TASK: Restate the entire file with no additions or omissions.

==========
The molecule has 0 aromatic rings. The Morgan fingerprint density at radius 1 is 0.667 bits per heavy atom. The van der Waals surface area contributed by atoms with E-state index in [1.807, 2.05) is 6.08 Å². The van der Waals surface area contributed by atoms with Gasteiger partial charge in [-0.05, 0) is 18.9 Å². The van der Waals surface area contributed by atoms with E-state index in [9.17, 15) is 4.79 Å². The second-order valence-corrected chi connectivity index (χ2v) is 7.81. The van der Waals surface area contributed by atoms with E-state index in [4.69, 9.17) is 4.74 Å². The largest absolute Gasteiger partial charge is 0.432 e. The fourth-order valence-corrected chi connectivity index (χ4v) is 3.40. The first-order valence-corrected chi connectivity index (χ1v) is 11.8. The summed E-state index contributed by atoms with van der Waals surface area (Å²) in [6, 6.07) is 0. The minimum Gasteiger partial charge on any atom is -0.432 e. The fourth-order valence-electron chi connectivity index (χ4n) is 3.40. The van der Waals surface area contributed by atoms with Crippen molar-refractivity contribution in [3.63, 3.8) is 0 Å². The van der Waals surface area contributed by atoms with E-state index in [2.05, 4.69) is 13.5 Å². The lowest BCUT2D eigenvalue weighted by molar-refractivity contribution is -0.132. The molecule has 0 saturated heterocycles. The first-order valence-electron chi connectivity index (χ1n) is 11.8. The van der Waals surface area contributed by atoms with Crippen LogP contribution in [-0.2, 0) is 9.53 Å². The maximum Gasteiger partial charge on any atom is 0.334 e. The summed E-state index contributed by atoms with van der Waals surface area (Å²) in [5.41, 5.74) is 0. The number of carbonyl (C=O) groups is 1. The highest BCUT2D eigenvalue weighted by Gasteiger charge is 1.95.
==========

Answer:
The molecule has 0 aromatic rings. The Morgan fingerprint density at radius 1 is 0.667 bits per heavy atom. The van der Waals surface area contributed by atoms with E-state index in [1.807, 2.05) is 6.08 Å². The van der Waals surface area contributed by atoms with Gasteiger partial charge in [-0.05, 0) is 18.9 Å². The van der Waals surface area contributed by atoms with E-state index in [9.17, 15) is 4.79 Å². The second-order valence-corrected chi connectivity index (χ2v) is 7.81. The van der Waals surface area contributed by atoms with E-state index in [4.69, 9.17) is 4.74 Å². The largest absolute Gasteiger partial charge is 0.432 e. The fourth-order valence-corrected chi connectivity index (χ4v) is 3.40. The first-order valence-corrected chi connectivity index (χ1v) is 11.8. The summed E-state index contributed by atoms with van der Waals surface area (Å²) in [6, 6.07) is 0. The minimum Gasteiger partial charge on any atom is -0.432 e. The fourth-order valence-electron chi connectivity index (χ4n) is 3.40. The van der Waals surface area contributed by atoms with Crippen molar-refractivity contribution in [3.63, 3.8) is 0 Å². The van der Waals surface area contributed by atoms with E-state index in [2.05, 4.69) is 13.5 Å². The lowest BCUT2D eigenvalue weighted by molar-refractivity contribution is -0.132. The molecule has 0 saturated heterocycles. The first-order valence-electron chi connectivity index (χ1n) is 11.8. The van der Waals surface area contributed by atoms with Crippen LogP contribution in [-0.2, 0) is 9.53 Å². The maximum Gasteiger partial charge on any atom is 0.334 e. The summed E-state index contributed by atoms with van der Waals surface area (Å²) in [5.41, 5.74) is 0. The number of carbonyl (C=O) groups is 1. The highest BCUT2D eigenvalue weighted by Gasteiger charge is 1.95.